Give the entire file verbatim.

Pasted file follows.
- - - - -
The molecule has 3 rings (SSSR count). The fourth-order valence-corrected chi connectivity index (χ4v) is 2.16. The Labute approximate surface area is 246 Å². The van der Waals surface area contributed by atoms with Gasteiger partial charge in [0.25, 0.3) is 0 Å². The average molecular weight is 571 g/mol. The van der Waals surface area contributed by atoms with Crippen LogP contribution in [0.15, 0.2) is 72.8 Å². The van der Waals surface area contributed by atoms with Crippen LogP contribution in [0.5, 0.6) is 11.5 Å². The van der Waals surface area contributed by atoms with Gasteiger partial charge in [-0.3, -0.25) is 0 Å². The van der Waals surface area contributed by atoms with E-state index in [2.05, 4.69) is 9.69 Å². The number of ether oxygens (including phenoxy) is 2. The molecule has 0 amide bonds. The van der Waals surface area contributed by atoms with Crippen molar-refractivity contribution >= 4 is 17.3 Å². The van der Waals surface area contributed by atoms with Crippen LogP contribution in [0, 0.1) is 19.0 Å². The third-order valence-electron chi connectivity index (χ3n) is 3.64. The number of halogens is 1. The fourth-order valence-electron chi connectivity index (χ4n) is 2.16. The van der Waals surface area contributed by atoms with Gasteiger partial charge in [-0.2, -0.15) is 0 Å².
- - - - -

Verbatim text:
The molecule has 3 rings (SSSR count). The fourth-order valence-corrected chi connectivity index (χ4v) is 2.16. The Labute approximate surface area is 246 Å². The van der Waals surface area contributed by atoms with Gasteiger partial charge in [0.25, 0.3) is 0 Å². The average molecular weight is 571 g/mol. The van der Waals surface area contributed by atoms with Crippen LogP contribution in [0.15, 0.2) is 72.8 Å². The van der Waals surface area contributed by atoms with Crippen LogP contribution in [0.5, 0.6) is 11.5 Å². The van der Waals surface area contributed by atoms with Gasteiger partial charge in [-0.3, -0.25) is 0 Å². The van der Waals surface area contributed by atoms with E-state index in [2.05, 4.69) is 9.69 Å². The number of ether oxygens (including phenoxy) is 2. The molecule has 0 amide bonds. The van der Waals surface area contributed by atoms with Crippen molar-refractivity contribution >= 4 is 17.3 Å². The van der Waals surface area contributed by atoms with Crippen LogP contribution in [0, 0.1) is 19.0 Å². The third-order valence-electron chi connectivity index (χ3n) is 3.64. The number of halogens is 1. The fourth-order valence-electron chi connectivity index (χ4n) is 2.16. The van der Waals surface area contributed by atoms with Gasteiger partial charge in [-0.2, -0.15) is 0 Å².